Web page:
Ana Baca discovered a love for writing
at nine years old when she received a cherry red journal with lock and key from her
sister for Valentine’s Day. But it wasn’t until her father
passed away when she was twenty-one when she discovered that writing was much more than a way to entertain herself; there
were stories to be told that could honor his legacy, the legacy of her ancestors, and even to help preserve a cultural heritage.
It was at this difficult time that
she found solace in the stories and anecdotes her mother relayed of her own youth and family history. Ana wrote down her mother’s stories in a journal and years later they became the fodder for her first
novel, Mama Fela’s Girls.
Ana is a native of Albuquerque, born to a family with multi-generational ties to New
holds a bachelor’s degree from Stanford University
and a master’s degree from the University of New Mexico.
She works in PR, marketing and communications.
Girls (UNM Press, 2006)
Set in San Lucía,
a small town in northeastern New Mexico, at the height of the Great Depression,
Mama Fela’s Girls portrays three generations of strong women striving to pull themselves and their families through
difficult times. Mama Fela, a skilled seamstress and passionate herbalist, is
the aging matriarch of the Romero clan. Mama Fela’s six-year-old granddaughter
and constant companion, Cipriana, observes her own mother, Graciela, a teacher in the rural school system, juggling the roles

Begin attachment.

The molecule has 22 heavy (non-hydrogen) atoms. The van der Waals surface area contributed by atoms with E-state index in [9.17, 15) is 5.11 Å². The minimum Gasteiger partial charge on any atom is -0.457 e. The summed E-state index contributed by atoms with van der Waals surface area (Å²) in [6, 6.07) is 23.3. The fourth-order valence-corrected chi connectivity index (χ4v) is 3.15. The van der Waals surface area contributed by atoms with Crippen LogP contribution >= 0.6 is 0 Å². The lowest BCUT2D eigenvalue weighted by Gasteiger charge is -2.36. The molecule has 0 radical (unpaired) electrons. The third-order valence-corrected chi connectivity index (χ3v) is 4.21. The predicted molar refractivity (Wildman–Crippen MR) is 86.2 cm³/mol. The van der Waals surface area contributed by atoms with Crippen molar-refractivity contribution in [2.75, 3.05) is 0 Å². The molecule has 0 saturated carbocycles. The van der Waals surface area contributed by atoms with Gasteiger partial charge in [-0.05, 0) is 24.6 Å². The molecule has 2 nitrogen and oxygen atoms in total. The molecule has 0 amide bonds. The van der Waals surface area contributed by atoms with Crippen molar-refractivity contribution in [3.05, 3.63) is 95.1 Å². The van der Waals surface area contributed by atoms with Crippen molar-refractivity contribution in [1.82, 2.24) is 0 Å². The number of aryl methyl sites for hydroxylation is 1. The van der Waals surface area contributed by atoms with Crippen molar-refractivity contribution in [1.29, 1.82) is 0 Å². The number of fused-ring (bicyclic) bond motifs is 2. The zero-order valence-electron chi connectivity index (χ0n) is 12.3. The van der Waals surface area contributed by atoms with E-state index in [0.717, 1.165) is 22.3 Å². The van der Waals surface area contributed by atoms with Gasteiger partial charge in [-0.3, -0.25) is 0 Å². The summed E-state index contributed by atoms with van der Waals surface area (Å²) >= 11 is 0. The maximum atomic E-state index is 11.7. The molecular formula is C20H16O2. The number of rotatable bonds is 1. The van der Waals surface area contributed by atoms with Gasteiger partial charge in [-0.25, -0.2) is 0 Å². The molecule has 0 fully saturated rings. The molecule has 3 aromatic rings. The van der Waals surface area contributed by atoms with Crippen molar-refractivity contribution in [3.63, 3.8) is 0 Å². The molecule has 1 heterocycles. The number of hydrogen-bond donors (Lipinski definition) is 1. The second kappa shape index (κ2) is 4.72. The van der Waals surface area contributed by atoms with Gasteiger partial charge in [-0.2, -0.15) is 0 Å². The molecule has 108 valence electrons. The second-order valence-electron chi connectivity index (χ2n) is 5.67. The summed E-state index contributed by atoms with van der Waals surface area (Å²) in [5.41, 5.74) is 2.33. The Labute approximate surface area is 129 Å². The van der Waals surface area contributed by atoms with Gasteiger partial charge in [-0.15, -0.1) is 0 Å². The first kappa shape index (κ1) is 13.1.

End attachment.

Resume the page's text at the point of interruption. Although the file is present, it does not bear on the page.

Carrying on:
of wife, mother, and breadwinner. Cita, Cipriana’s young aunt, spends her
days mothering her neighbors and family members, but dreams of creative pursuits in a place and time where women are constrained
by traditional social norms.
Told through the
alternating voices of these four characters, Mama Fela’s Girls celebrates the culture of a small New Mexican
town, exploring the timeless issues of family ties, aging, loss, and finding an identity that defies the stereotypes of ethnicity,
class, and gender.
at its best introduces humankind to itself. Meet Mama Fela –wife, mother, grandmother, caught in a crossfire of time
and geography, a prism through which pass the many colors of Hispanic life in America.
Ana Baca’s compelling tale will draw you in until you, too, join the family.”—Jerry Spinelli, Newbery Medal-winning
author of Maniac Magee
(University of Houston, April 2007)
for Benito (University of Houston, 2003)
(University of Houston, 1999)
Borders and other local bookstores
Press (children’s books)